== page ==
top of page
physical therapy for gymnasts (1)_edited.jpg

PHYSICAL THERAPY

& PERFORMANCE

FOR

GYMNASTS

Here's my story...

START HERE

I was a gymnast for 16 years.

I was that rare gymnast that LOVED bars. I started doing "bigger" skills like giants and double backs... and it was so much fun :) 

And then, my shoulders started to hurt...

 

I didn't speak up about my pain, because I thought that's what gymnasts did.

So I pushed through until the end of the season.

I tried PT, but I had done too much damage already. I ended up having surgery on both of my shoulders in 2014 & 2015. 

physical therapy for gymnasts (4)_edited.png

I missed out on 1.5 years in the sport I loved, just from my shoulder injuries alone (there were many others).

To this day I still wonder... if I hadn't have had all of those injuries...

...what other skills could I have learned?
...what level could I have made it up to?
...would it have been enough for a college scholarship?


All I know now, is that I am so determined to help as many gymnasts that I can be the best that they can be and not be limited by injuries. 

Looking back now as a Doctor of Physical Therapy, I see things differently.
Here are some problems I encountered...

Looking back now as a Doctor of Physical Therapy, here's where my problems were...
 

PROBLEM #1
Gymnastics isn't "medically necessary"

Despite my goal of returning to gymnastics, my insurance deemed my physical therapy "not medically necessary" since I could perform daily tasks, cutting off coverage halfway through rehab. 

I hadn't attempted a handstand yet and was far from ready to return to gymnastics. I was left with a basic gym routine and no guidance on returning to skills like handstands, swinging on bars, or tumbling.

 

 Unfortunately this is a very common outcome in traditional PT clinics. 

PROBLEM #2
Prevention

If I had been screened by someone who understood gymnastics, I believe I could have prevented my shoulder pain before it began.

physical therapy for gymnasts (5)_edited.jpg

A simple test, as shown above, could have shown my overhead flexibility was insufficient. My muscles lacked flexibility, so in order to swing bars, the extra motion was forced to come from my shoulder joint, which explains how I tore the cartilage (labrum) in my shoulders.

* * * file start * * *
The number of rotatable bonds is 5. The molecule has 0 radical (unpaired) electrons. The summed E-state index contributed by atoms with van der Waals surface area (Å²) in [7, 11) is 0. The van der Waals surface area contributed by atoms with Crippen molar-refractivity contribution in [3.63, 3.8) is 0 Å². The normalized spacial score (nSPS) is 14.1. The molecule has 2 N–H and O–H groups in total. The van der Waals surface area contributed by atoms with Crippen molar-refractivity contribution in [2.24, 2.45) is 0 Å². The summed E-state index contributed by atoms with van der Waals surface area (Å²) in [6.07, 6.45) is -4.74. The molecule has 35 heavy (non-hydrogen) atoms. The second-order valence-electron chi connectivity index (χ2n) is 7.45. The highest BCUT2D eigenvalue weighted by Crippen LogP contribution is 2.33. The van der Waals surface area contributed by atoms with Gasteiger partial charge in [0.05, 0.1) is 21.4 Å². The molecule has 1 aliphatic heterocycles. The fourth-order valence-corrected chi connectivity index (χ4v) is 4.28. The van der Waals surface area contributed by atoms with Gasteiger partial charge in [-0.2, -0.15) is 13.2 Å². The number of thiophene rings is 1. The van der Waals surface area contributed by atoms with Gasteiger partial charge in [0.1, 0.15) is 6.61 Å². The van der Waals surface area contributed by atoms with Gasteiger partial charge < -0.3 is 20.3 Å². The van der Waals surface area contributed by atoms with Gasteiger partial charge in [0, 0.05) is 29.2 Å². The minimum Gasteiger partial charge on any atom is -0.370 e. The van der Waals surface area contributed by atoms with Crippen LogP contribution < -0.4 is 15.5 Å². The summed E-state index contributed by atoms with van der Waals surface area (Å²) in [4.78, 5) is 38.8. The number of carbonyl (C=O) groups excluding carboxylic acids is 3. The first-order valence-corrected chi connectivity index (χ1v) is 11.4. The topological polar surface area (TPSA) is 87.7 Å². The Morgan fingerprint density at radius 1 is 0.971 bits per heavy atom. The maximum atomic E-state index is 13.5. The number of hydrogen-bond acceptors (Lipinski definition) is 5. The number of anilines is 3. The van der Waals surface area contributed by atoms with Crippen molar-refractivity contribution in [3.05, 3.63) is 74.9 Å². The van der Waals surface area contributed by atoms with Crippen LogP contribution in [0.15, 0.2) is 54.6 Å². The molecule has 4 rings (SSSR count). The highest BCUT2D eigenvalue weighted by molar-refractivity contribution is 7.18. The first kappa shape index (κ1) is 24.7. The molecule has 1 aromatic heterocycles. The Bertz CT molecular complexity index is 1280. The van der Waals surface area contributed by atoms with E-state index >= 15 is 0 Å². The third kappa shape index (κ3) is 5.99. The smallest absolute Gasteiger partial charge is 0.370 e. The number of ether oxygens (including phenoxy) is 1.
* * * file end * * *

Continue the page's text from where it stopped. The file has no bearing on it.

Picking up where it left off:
PROBLEM #3
The myth that is holding gymnasts back

As a gymnast, I believed the myth that lifting weights would make you bulky and harder to flip.

However, I've since learned how beneficial weightlifting is. It strengthens muscles, tendons, and bones, enhancing performance and preventing injuries. 

Gymnasts endure daily impacts on their body and need to be strong enough to handle it all. A good, personalized, strength and conditioning program can help achieve this.

SO HERE'S WHAT I'VE CREATED TO HELP

Copy of Copy of Add a subheading (1).png

1:1 GYMNASTICS-SPECIFIC PHYSICAL THERAPY

Copy of Copy of Add a subheading (1).png

INJURY SCREENING & PREVENTION

(COMING SOON)

Copy of Copy of Add a subheading (1).png

STRENGTH & CONDITIONING

(COMING SOON)
 

SKIP TO MY GYMNASTICS SERVICES

SEE WHAT PEOPLE ARE SAYING...

Justin

"Sarah was great to work with. Very professional, responsive, and flexible on scheduling with us. My daughter (16) is a varsity and club gymnast who was looking to relieve some residual pain in her knee, and just before our first appointment, my daughter wound up injuring her foot/ankle on a vault landing. Sarah took the time to really understand what my daughter was dealing with, where the problem areas were, and to just connect with her as a person (and former gymnast herself)... This was 1-on-1 time spent for the full session, unlike most PT facilities where you are 1 of 2 or 3 other patients where the therapist has to split their time. Sarah understands what it takes to be a high-level gymnast, and the exercises/tests/program were all designed with the challenging moves in mind that my daughter will need to be capable of to return to her gymnastics without limitations. We are highly satisfied and would 100% work with Sarah again."
bottom of page